Did you know seabirds are one of the most threatened group of birds?
A major review in BirdLife's journal Bird Conservation International confirmed that seabirds are amongst the world’s most threatened group of birds. The albatross family is especially imperilled, with 15 of 22 species threatened with extinction.
Declines are often closely linked to the expansion of commercial fisheries in seabird feeding areas (which has degraded fish stocks and caused seabird deaths through accidental capture in nets and other fishing gear), combined with the impacts of invasive alien species such as rats and cats that prey on birds in nesting colonies.
Threats to the world's seabirds
- Longlines & trawl fishing fleets kill an estimated 300,000 seabirds every year
- Gillnets: more than 400,000 seabirds die in gillnets every year
- Pollution (oil case study, plastic case study, light case study)
- Climate change (indicators case study, sea level rise case study, natural disaster case study)
- Human disturbance (colony case study, at sea case study)
- Invasive species (house mice case study)
These are the most common threats to seabirds. Of their 346 species, nearly a third (101) are globally threatened, 10% are Near Threatened and almost half are known or suspected to be experiencing population declines. Image: Rachel Hudson
What BirdLife is doing
Reducing seabird bycatch worldwide
Influencing international and regional conservation policies is vital, and BirdLife works with the world’s Regional Fisheries Management Organisations to reduce bycatch. It is also important to work on practical solutions with fishers and others to find and implement the right measures to prevent unnecessary seabird deaths.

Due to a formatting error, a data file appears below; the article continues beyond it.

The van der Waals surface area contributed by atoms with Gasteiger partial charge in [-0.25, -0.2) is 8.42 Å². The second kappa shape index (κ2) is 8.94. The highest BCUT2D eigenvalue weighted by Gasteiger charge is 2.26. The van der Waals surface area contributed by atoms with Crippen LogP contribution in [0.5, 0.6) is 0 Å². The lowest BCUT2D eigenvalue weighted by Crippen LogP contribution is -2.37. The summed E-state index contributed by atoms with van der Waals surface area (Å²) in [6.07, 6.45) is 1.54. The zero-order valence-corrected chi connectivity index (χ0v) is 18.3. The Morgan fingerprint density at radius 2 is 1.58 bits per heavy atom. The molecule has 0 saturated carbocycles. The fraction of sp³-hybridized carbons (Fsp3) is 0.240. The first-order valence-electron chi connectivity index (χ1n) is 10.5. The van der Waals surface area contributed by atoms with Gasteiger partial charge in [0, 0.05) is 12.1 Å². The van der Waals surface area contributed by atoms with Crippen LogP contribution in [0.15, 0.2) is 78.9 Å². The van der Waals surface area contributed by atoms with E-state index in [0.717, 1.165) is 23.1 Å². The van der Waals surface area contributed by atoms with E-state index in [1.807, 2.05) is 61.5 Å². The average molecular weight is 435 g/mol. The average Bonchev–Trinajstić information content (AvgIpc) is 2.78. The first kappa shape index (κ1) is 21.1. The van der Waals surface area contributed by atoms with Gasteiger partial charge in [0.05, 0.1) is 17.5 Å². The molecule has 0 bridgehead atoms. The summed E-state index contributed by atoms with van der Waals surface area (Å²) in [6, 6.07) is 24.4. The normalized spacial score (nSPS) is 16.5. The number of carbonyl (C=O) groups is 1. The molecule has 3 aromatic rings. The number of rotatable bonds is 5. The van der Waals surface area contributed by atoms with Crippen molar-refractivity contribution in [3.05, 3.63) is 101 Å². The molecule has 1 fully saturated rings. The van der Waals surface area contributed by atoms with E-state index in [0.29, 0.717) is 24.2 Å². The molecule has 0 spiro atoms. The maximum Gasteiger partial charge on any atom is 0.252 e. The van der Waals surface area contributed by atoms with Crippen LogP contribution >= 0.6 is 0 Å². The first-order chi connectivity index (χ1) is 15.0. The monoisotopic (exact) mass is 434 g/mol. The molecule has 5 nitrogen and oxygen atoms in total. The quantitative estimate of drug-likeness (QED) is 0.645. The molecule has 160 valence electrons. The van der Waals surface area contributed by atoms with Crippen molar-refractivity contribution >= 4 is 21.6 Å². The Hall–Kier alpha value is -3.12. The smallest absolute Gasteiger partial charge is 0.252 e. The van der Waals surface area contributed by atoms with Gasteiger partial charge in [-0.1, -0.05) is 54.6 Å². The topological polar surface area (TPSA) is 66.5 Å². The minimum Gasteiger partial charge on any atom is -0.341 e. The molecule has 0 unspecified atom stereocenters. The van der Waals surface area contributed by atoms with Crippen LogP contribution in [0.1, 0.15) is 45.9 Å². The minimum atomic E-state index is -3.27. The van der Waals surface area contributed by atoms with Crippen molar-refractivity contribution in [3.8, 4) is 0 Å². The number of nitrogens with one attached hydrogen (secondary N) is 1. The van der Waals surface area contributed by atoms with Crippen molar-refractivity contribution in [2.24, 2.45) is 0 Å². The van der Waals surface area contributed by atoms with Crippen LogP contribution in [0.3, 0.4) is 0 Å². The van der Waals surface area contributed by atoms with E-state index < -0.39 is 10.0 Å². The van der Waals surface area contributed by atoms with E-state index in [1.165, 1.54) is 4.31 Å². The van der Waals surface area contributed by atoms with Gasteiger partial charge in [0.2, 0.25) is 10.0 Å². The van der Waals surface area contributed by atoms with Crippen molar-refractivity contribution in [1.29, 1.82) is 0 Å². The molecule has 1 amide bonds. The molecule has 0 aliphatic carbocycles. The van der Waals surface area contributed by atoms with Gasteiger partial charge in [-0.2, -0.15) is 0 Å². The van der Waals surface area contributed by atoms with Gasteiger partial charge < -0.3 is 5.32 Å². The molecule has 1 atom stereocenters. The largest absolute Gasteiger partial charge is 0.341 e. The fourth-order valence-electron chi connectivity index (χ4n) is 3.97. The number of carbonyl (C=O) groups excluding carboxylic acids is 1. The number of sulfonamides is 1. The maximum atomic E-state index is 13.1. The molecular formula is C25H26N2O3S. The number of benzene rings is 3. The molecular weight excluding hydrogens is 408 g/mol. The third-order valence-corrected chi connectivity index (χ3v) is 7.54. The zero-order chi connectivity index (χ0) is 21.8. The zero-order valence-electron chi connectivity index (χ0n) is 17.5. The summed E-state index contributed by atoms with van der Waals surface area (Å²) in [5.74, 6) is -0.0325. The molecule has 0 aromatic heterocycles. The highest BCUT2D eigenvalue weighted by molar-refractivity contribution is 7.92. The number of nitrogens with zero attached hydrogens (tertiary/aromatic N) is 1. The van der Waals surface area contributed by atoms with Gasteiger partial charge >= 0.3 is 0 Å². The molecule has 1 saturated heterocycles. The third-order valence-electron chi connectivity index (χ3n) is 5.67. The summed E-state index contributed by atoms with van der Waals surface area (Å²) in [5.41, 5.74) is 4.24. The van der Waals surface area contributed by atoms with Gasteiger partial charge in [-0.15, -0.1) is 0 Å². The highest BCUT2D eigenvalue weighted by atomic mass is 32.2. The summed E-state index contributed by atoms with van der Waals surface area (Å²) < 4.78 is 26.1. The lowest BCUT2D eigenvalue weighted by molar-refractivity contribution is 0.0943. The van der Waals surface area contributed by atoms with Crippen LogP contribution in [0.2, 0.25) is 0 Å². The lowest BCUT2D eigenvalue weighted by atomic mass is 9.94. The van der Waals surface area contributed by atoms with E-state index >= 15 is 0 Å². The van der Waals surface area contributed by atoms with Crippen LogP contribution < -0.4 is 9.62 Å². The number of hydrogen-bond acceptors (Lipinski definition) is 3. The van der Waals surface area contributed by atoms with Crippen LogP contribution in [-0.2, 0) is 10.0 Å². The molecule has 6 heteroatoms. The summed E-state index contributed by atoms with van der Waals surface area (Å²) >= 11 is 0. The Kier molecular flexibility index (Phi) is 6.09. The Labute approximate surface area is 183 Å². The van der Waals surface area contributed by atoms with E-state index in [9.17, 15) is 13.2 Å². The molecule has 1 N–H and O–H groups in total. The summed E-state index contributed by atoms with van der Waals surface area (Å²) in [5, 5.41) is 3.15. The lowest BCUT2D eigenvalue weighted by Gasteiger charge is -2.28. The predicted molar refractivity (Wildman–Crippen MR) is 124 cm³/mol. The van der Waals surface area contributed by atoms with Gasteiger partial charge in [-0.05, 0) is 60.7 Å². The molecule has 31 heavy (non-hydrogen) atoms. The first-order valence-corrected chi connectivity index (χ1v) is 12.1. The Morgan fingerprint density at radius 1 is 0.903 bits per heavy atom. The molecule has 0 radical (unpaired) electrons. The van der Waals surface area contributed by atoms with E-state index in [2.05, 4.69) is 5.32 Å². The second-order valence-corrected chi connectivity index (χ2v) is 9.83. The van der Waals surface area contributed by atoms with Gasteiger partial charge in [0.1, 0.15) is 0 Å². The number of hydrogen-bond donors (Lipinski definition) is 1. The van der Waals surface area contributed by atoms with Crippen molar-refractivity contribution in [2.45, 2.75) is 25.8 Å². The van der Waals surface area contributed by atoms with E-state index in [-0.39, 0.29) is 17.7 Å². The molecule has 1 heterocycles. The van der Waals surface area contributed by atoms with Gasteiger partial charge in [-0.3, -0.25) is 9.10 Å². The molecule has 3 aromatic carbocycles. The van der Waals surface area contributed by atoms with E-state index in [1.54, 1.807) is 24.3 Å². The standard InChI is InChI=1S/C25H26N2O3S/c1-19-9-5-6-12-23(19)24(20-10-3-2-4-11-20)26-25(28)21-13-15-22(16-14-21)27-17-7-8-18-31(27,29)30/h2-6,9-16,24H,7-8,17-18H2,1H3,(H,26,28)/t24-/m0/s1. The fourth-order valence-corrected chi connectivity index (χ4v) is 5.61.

We have formed the ground-breaking Albatross Task Force, the world's first international team of seabird bycatch mitigation instructors working at-sea on commercial fishing vessels. We recently exported this successful model for seabird conservation to Europe, where we have established our Seabird Task Force . We are also leading global research and at-sea testing of new measures to prevent bycatch, including in gillnet fisheries.
Identifying and protecting important sites for seabirds
We put seabirds on the map. Working with international scientists and experts BirdLife hosts the Tracking Ocean Wanderers Database, the largest collection of seabird tracking data in existence. With 40 BirdLife Partners from all over the world, we have produced the first global atlas of important sites for seabirds and other marine biodiversity, describing over 3000 sites in coastal waters and on the high seas. As of 2014, 325 seabird species had one or more Important Bird Areas (IBAs) identified for it. We continue to press for these special places to be properly protected.